Names of Allah

Saturday, February 26, 2011


Scientific classification
Kingdom: Chromalveolata
Division: Heterokontophyta
Class: Phaeophyceae
Order: Laminariales
Family: Alariaceae
Genus: Undaria
Species: U. pinnatifida
Binomial name
Undaria pinnatifida
(Harvey) Suringar, 1873
Wakame (ワカメ wakame?), Undaria pinnatifida, is a sea vegetable, or edible seaweed. It has a subtly sweet flavour and is most often served in soups and salads.
Sea-farmers have grown wakame for hundreds of years in Japan and Korea and it has been nominated as among 100 of the world's worst invasive species according to the Global Invasive Species Database.[1]


  • 1 History in the West
  • 2 Health
  • 3 Aquaculture
  • 4 As food
  • 5 Invasive species
    • 5.1 New Zealand
    • 5.2 United States

History in the West

In 1867 the word "wakame" first appeared in an English-language publication, A Japanese and English Dictionary, by James C. Hepburn.[citation needed]
Starting in the 1960s, the word "wakame" started to be used widely in the United States, and the product (imported in dried form from Japan) became widely available at natural food stores and Asian-American grocery stores, due to the influence of the macrobiotic movement, and in the 1970s with the growing number of Japanese restaurants and sushi bars.


New studies conducted at Hokkaido University have found that a compound in wakame known as fucoxanthin can help burn fatty tissue.[2] Studies in mice have shown that fucoxanthin induces expression of the fat-burning protein UCP1 that accumulates in fat tissue around the internal organs. Expression of UCP1 protein was significantly increased in mice fed fucoxanthin. Wakame is also used in topical beauty treatments. See also Fucoidan.
In Oriental medicine it has been used for blood purification, intestinal strength, skin, hair, reproductive organs and menstrual regularity.[3]


Japanese Miso soup (with Tofu, Wakame and Scallion).
Miyeok guk, a Korean soup made with wakame
Japanese and Korean sea-farmers have grown wakame for centuries and they still are the main producers and eaters.[citation needed] Since 1983 wakame is also cultivated in France, in sea fields established near the shores of Brittany.[4]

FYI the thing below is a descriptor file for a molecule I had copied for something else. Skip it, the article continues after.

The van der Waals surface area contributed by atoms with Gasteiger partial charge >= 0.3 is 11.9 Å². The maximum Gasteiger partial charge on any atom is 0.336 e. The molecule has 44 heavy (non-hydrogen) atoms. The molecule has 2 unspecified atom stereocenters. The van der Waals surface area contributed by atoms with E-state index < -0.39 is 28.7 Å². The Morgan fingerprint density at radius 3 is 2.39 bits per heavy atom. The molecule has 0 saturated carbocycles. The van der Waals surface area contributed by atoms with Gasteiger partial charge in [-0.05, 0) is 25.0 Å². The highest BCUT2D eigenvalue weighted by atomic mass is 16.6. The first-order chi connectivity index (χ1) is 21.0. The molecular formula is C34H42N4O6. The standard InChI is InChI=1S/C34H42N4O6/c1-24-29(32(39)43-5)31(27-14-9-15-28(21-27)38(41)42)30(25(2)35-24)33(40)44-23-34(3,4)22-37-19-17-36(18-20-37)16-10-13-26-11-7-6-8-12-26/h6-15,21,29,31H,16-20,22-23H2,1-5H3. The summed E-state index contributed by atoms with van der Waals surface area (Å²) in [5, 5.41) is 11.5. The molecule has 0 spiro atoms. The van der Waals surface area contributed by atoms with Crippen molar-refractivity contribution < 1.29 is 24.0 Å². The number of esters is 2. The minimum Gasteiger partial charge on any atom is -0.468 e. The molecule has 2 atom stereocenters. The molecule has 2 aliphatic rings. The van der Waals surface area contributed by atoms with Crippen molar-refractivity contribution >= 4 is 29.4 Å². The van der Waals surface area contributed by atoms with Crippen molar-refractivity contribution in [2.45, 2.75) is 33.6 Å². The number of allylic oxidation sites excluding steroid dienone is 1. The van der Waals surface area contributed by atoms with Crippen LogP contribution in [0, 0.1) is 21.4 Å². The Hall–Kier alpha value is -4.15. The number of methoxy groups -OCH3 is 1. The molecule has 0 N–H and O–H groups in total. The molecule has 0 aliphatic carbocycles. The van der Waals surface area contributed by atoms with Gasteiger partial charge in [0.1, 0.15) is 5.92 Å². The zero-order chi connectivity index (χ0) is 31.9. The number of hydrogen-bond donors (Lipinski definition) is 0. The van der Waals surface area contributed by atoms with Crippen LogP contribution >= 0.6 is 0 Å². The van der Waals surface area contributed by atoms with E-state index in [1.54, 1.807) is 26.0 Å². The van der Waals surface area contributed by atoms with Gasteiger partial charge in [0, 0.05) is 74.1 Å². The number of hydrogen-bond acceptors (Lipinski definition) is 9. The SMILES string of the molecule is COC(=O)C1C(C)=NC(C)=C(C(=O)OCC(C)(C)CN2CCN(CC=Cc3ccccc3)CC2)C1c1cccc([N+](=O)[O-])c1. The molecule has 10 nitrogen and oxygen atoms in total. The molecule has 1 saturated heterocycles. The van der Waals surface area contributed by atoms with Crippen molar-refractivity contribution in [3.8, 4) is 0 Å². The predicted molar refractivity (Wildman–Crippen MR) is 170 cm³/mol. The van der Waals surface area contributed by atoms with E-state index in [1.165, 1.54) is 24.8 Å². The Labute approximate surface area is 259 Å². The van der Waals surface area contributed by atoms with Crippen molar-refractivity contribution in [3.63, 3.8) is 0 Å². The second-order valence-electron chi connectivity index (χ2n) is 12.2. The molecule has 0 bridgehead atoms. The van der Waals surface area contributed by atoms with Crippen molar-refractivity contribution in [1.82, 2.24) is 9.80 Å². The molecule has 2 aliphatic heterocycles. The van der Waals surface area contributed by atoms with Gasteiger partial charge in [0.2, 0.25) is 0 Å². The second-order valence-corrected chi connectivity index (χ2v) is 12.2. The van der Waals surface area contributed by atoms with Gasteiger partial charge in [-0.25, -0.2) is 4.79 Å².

Wild grown wakame is harvested in Tasmania, Australia, and then sold in restaurants in Sydney.[5]

As food

A Japanese dish consisting of wakame with sardines
Wakame fronds are green and have a subtly sweet flavour and slippery texture. The leaves should be cut into small pieces as they will expand during cooking.
In Japan and Europe, wakame is distributed either dried or salted, and used in soups (particularly miso soup), and salads (tofu salad), or often simply as a side dish to tofu and a salad vegetable like cucumber. These dishes are typically dressed with soya sauce and vinegar/rice vinegar.
Wakame is a rich source of Eicosapentaenoic acid, an Omega-3 fatty acid. At over 400 mg/100 kcal or almost 1 mg/kJ, it has one of the higher nutrient:calorie ratios, and among the very highest for a vegetarian source.[7] A typical 1-2 tablespoon serving of Wakame is roughly 3.75-7.5 kcals and provides 15-30 mgs of Omega-3's. Wakame also has high levels of calcium, iodine, thiamine and niacin.

Invasive species

Native to cold temperate coastal areas of Japan, Korea and China, in recent decades it has become established in New Zealand, the United States, France, Great Britain, Spain, Italy, Argentina and Australia.[8] It was nominated one of the 100 worst invasive species in the world.[1]

New Zealand

In New Zealand, wakame is a very serious weed. It was first discovered in Wellington Harbour in 1987. It probably arrived accidentally in the late 1980s, via shipping from Asia, in ballast water.
Wakame is now found around much of south-eastern New Zealand, and as far north as Auckland. It spreads in two ways: naturally, through the millions of microscopic spores released by each fertile organism, and through attachment to vessel hulls and marine farming equipment. It is a highly successful and fertile species, which makes it a serious invader. However, its impacts are not well understood and are likely to vary, depending on the location.

United States

The kelp has been found in several harbors in southern California. In May 2009 it was discovered in San Francisco Bay and aggressive efforts are underway to remove it before it spreads.[9][10][11]

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